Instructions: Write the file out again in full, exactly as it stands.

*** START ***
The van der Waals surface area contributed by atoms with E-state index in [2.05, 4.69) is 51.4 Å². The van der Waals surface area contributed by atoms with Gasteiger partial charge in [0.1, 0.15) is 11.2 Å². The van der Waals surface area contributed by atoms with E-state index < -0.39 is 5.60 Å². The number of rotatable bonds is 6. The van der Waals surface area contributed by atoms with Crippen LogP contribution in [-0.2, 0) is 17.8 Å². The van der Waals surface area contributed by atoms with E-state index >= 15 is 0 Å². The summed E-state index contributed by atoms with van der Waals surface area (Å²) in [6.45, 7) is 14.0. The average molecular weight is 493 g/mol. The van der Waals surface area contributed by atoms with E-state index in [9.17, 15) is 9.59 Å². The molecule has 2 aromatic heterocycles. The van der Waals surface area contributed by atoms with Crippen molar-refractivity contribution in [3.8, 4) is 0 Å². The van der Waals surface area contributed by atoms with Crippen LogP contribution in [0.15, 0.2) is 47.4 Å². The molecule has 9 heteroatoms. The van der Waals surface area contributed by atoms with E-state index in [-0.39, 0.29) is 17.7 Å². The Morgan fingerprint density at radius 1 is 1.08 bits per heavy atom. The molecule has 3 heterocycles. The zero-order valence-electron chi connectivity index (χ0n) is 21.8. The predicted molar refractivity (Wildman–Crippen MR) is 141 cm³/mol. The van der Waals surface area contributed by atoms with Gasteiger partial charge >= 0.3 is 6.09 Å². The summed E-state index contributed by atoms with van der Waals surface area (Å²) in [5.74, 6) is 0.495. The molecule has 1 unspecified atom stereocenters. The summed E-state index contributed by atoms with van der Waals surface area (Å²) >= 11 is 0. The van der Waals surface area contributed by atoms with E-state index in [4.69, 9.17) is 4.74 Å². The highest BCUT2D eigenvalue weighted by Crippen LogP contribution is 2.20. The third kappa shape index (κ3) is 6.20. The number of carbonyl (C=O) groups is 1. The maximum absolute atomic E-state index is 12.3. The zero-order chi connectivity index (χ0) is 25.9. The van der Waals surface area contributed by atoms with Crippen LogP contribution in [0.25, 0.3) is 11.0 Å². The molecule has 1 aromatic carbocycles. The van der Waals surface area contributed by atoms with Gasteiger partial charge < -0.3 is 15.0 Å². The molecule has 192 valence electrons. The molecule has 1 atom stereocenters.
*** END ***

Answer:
The van der Waals surface area contributed by atoms with E-state index in [2.05, 4.69) is 51.4 Å². The van der Waals surface area contributed by atoms with Gasteiger partial charge in [0.1, 0.15) is 11.2 Å². The van der Waals surface area contributed by atoms with E-state index < -0.39 is 5.60 Å². The number of rotatable bonds is 6. The van der Waals surface area contributed by atoms with Crippen LogP contribution in [-0.2, 0) is 17.8 Å². The van der Waals surface area contributed by atoms with E-state index >= 15 is 0 Å². The summed E-state index contributed by atoms with van der Waals surface area (Å²) in [6.45, 7) is 14.0. The average molecular weight is 493 g/mol. The van der Waals surface area contributed by atoms with E-state index in [9.17, 15) is 9.59 Å². The molecule has 2 aromatic heterocycles. The van der Waals surface area contributed by atoms with Crippen molar-refractivity contribution in [3.8, 4) is 0 Å². The van der Waals surface area contributed by atoms with Crippen LogP contribution in [0.15, 0.2) is 47.4 Å². The molecule has 9 heteroatoms. The van der Waals surface area contributed by atoms with E-state index in [-0.39, 0.29) is 17.7 Å². The Morgan fingerprint density at radius 1 is 1.08 bits per heavy atom. The molecule has 3 heterocycles. The zero-order valence-electron chi connectivity index (χ0n) is 21.8. The predicted molar refractivity (Wildman–Crippen MR) is 141 cm³/mol. The van der Waals surface area contributed by atoms with Gasteiger partial charge >= 0.3 is 6.09 Å². The summed E-state index contributed by atoms with van der Waals surface area (Å²) in [5.74, 6) is 0.495. The molecule has 1 unspecified atom stereocenters. The summed E-state index contributed by atoms with van der Waals surface area (Å²) >= 11 is 0. The van der Waals surface area contributed by atoms with E-state index in [4.69, 9.17) is 4.74 Å². The highest BCUT2D eigenvalue weighted by Crippen LogP contribution is 2.20. The third kappa shape index (κ3) is 6.20. The number of carbonyl (C=O) groups is 1. The maximum absolute atomic E-state index is 12.3. The zero-order chi connectivity index (χ0) is 25.9. The van der Waals surface area contributed by atoms with Crippen LogP contribution in [0.25, 0.3) is 11.0 Å². The molecule has 1 aromatic carbocycles. The van der Waals surface area contributed by atoms with Gasteiger partial charge < -0.3 is 15.0 Å². The molecule has 192 valence electrons. The molecule has 1 atom stereocenters.